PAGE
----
Enter Senegal, which Secretary of State John Kerry Monday praised for agreeing to take the detainees.

“This significant humanitarian gesture is consistent with Senegal’s leadership on the global stage,” Kerry said.  

Libya is heading in the opposite direction, riven by both security problems and serious political ones. A new prime minister, Fayez Serraj, recently arrived in the Libyan capital of Tripoli as part of a U.N.-brokered deal between the dueling governments in Tripoli and the eastern city of Misrata. If the unity government can be cobbled together, it could pave the way for the U.S. to strike more Islamic State targets and for U.S. special operations troops seeking African partners to try and reverse the terrorist group’s rise in the country. ISIS is believed to have about 5,000 fighters in Libya and control roughly 150 miles of territory.

The release of the two Libyans comes as Obama administration works to accelerate its push to transfer as many detainees out from Guantanamo Bay as possible to bolster its case that the prison should be shuttered and the remaining detainees moved to a secure facility in the U.S., as outlined in a closure plan the White House recently submitted to Congress. Even before the plan was released, members of Congress vowed to block it it. Throughout Obama’s tenure, Congress has consistently thrown up legislative obstacles to prevent him from closing Guantanamo Bay or make such transfers more difficult.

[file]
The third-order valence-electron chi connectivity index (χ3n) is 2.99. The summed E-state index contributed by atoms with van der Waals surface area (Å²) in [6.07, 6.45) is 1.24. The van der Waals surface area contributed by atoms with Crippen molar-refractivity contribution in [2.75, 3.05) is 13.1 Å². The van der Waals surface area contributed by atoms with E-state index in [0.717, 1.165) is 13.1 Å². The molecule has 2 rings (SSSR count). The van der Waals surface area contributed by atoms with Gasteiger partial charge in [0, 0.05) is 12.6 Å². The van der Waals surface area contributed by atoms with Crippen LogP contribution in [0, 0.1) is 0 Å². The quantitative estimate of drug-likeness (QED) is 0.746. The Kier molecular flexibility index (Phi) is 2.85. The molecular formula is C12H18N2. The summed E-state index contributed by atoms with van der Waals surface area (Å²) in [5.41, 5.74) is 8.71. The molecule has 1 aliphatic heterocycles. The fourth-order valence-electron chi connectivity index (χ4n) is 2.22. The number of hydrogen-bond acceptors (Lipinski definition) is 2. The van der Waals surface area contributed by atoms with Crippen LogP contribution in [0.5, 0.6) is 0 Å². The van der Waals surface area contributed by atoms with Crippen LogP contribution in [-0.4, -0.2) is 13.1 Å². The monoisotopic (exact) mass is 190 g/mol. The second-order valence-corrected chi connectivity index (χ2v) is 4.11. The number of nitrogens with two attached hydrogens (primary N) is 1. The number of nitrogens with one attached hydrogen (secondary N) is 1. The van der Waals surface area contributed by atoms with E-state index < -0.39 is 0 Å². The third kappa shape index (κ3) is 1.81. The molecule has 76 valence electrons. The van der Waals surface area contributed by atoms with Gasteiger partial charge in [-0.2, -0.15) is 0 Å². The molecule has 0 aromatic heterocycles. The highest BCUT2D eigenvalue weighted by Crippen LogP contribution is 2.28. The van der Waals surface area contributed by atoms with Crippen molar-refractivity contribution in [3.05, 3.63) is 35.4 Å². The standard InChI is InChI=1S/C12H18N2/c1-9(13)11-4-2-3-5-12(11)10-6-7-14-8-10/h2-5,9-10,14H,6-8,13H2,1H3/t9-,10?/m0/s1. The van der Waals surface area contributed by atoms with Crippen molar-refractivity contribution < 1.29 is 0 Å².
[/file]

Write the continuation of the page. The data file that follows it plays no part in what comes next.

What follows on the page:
Recent testimony from the Pentagon official dedicated to closing Guantanamo Bay that transferred detainees had killed Americans has only inflamed the political tensions over the president’s push, even though the administration confirmed those detainees weren’t released under Obama.

“Despite the fact that more than 30 percent of former Guantanamo detainees are known or suspected to have reengaged in terrorism, and despite recent confirmation that some have even killed Americans, the administration announced the release of two more Gitmo detainees today,” Sen. Kelly Ayotte (R-N.H.), one of the most outspoken critics of closing Guantanamo, said Monday.

With the latest transfer, 89 detainees remain at Guantanamo, with two of them from Libya. Thirty-five are cleared for removal to third-party countries. Nine are expected to be transferred in the next two weeks.

Photo credit: MAHMUD TURKIA / Stringer

Molly O’Toole is a senior reporter at Foreign Policy, covering immigration, refugees, and national security. She was FP’s sole 2016 presidential campaign reporter, on the trail from New Hampshire to Nevada. Previously, she covered the politics of national security for Atlantic Media’s Defense One, where she reported from Congress, the White House, the Pentagon, and the State Department. Before that, she was a news editor at the Huffington Post. Molly has also reported on national and international politics for Reuters, the Nation, The Associated Press, and Newsweek International, among others, from Washington, New York, Mexico City, and London. She received her dual master’s degree in journalism and international relations from New York University and her bachelor’s from Cornell University and in 2016 was a grant recipient of the International Women’s Media Foundation. She will always be a Californian. @mollymotoole